"Frank said that until you get your ring we can still change our minds," said Larkin, a beatific look of splendor on his face from the entire experience.
That, of course, didn't happen. These are the little vignettes that occur behind the scenes as the annual Hall of Fame induction weekend winds down.
Earlier in the evening, deep in the recesses of the most hallowed of the rooms in the museum on Main Street, officials strode out with long screwdrivers to hang the plaques honoring Larkin and Santo for all eternity. Under the gold letters marked 2012, Larkin's plaque was affixed on the wooden mount that bore his name. He was at the dinner and not in attendance for the joyous moment.
But the adult Santo kids, accompanied by a group of friends, were there in all their glory. Ron Jr., Jeff and Linda, along with her own children -- Sam, 13, and Spencer, seven -- all stood close by as long screws on each corner were drilled in, to place the plaque just below Larkin's. One by one Santo's only surviving grandchildren turned the gold, decorative knobs above the screw heads in place to finish the job.
"That was a wonderful and fitting moment," Linda said.
Larkin and his family visited the plaque room on Monday morning to view the finished product. Of course, Larkin was presented with his plaque, as Commissioner Bud Selig read the inscription, before his acceptance speech during the ceremonies behind the Clark Sports Center on Sunday. But that's nothing like viewing it on the wall where it will always remain.
"It was a little touching when I went over and saw it up there," Larkin said on Monday morning. "The other day I went over and just saw the place where it was going to be. Now, I actually saw it up there. It was pretty impressive."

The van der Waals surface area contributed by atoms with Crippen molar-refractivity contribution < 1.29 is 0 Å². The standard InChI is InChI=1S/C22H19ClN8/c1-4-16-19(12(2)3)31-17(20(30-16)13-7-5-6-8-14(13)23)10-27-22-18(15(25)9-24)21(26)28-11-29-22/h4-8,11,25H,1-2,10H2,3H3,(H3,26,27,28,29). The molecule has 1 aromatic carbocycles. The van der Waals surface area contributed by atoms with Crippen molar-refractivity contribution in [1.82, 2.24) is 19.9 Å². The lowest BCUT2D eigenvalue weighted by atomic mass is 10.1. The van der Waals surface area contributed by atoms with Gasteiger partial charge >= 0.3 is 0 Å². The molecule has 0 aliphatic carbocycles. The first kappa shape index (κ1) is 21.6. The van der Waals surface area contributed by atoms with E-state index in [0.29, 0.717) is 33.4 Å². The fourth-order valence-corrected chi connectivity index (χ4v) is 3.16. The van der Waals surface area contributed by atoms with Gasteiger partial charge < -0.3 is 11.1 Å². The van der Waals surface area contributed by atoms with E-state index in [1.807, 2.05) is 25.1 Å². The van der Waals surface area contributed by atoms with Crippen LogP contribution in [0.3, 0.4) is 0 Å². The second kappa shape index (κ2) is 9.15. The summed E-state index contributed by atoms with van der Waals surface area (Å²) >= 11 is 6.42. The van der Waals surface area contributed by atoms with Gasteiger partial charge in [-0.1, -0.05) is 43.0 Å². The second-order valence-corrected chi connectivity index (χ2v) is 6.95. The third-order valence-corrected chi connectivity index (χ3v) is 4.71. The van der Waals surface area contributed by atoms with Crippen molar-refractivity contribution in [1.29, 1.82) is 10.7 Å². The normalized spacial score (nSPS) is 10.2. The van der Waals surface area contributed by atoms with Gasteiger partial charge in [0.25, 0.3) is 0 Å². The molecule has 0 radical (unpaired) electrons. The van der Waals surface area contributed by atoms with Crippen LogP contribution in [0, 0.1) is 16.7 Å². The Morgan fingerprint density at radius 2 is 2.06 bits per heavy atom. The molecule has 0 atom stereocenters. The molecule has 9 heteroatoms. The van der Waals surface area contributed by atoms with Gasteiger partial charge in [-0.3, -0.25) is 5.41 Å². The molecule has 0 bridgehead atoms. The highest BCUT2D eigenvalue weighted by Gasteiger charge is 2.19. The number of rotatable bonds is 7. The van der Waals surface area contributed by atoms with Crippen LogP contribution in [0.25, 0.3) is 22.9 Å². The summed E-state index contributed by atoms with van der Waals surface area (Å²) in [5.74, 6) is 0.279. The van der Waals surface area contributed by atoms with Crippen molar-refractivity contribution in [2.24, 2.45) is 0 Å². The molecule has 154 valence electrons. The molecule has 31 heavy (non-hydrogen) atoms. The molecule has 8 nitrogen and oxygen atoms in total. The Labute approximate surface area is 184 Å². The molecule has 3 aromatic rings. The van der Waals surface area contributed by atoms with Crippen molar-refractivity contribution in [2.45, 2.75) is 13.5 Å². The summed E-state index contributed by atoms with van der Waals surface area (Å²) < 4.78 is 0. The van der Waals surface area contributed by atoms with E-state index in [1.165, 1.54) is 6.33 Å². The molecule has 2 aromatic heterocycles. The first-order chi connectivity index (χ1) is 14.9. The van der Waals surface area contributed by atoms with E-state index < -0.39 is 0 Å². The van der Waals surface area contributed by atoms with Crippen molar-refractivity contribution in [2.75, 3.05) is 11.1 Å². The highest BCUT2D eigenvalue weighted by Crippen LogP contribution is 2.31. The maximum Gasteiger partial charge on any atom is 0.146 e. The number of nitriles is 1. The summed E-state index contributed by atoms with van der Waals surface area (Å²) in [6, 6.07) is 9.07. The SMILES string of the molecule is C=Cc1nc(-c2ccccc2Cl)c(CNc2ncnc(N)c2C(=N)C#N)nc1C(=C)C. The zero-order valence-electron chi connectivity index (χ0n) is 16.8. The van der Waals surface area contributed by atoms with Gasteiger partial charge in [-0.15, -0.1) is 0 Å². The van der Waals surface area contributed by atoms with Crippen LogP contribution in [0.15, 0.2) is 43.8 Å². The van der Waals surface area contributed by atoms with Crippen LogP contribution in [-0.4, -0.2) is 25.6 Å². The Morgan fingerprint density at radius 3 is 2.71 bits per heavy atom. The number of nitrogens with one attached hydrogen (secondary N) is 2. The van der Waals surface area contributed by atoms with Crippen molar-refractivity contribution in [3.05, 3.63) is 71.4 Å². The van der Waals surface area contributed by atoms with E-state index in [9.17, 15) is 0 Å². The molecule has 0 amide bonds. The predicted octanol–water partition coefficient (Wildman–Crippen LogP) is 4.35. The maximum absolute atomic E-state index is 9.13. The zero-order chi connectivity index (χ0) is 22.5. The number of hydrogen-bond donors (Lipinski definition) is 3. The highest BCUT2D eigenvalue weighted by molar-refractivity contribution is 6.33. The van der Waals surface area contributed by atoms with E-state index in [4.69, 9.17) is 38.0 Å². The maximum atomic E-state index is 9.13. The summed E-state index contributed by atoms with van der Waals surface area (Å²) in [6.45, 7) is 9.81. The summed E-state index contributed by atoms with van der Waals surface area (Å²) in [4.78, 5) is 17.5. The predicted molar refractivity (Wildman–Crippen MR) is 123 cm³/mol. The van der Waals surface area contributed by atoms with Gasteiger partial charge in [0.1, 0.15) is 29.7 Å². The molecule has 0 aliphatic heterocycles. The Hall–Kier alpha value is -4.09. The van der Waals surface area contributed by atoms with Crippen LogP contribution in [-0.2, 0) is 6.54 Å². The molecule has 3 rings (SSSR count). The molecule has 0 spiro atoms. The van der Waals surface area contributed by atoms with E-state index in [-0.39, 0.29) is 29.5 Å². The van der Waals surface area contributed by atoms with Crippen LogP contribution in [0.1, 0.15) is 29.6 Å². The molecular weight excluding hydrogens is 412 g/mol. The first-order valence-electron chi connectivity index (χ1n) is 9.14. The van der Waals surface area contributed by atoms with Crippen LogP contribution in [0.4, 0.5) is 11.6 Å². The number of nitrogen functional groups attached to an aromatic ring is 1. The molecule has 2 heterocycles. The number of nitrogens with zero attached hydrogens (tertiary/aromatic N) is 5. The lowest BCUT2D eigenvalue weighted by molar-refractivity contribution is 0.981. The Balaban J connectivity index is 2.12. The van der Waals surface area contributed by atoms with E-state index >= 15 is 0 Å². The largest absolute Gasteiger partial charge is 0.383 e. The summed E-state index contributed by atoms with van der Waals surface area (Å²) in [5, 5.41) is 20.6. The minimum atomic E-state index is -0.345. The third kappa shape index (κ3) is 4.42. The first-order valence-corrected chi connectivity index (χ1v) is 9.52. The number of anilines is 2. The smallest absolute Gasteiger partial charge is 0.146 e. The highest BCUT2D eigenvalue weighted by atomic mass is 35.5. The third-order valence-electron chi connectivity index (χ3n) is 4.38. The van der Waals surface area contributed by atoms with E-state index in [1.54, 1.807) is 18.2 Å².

In his last official act of the weekend on Monday, Larkin took part in a fairly impromptu panel discussion entitled "Voices of the Game" in front of a crowd of several hundred inside the Clark Sports Center. On the panel were fellow Hall of Famers Tony Perez and Billy Williams.
The trio joked and laughed about their experiences as players and their own interpersonal relationships. Williams was Santo's teammate on those Cubs teams of the 1960s and early '70s. Larkin played with Perez in 1986 as the shortstop began his 19-year career, just as Perez finished his in Cincinnati.
Williams, reflecting on the poignant speech Santo's widow Vicki gave on Sunday, punctuated the point that none of the Cubs knew for years that Santo was playing as a functioning diabetic. Medicine was so archaic in the 1960s that Santo went by feel. He didn't have access to the instantaneous blood meters of today. If he felt faint or light-headed Santo would gobble a candy bar or gulp a glass of orange juice to raise his blood sugar.
Santo used to leave candy bars in the dugout for just that purpose. His teammates didn't know they were for Santo because Santo hadn't told them.
"We thought the candy bars were for all of us," Williams said. "Late in the game, Ronnie would come looking for one, but they'd all be gone because we had eaten them."
Perez was Larkin's mentor and when the then lighter-hitting shortstop stepped away from the cage Perez looked at his bat and quipped, "can I read that?"
Confused, Larkin asked Perez what he was talking about. Perez was referring to "that newspaper you're hitting with," Perez said, adding that there was no sound of wood striking the pitched ball.
"I think it was a wet newspaper," Larkin joked.
No one knew it at the time, but the two were destined to have their plaques hang in the same room with 205 other players honored in Cooperstown.
Baseball is a fraternity, Larkin concluded. And he enjoyed the hazing of being a rookie in baseball's most elite fraternity.
"The weekend was amazing. The Hall of Fame people were gracious hosts," Larkin said, summing it all up on his way out the door after the panel discussion. "It was just a wonderful, incredible experience. It was a one-time shot. We did it big. We had a nice time doing it. It was very inspirational and very humbling experience."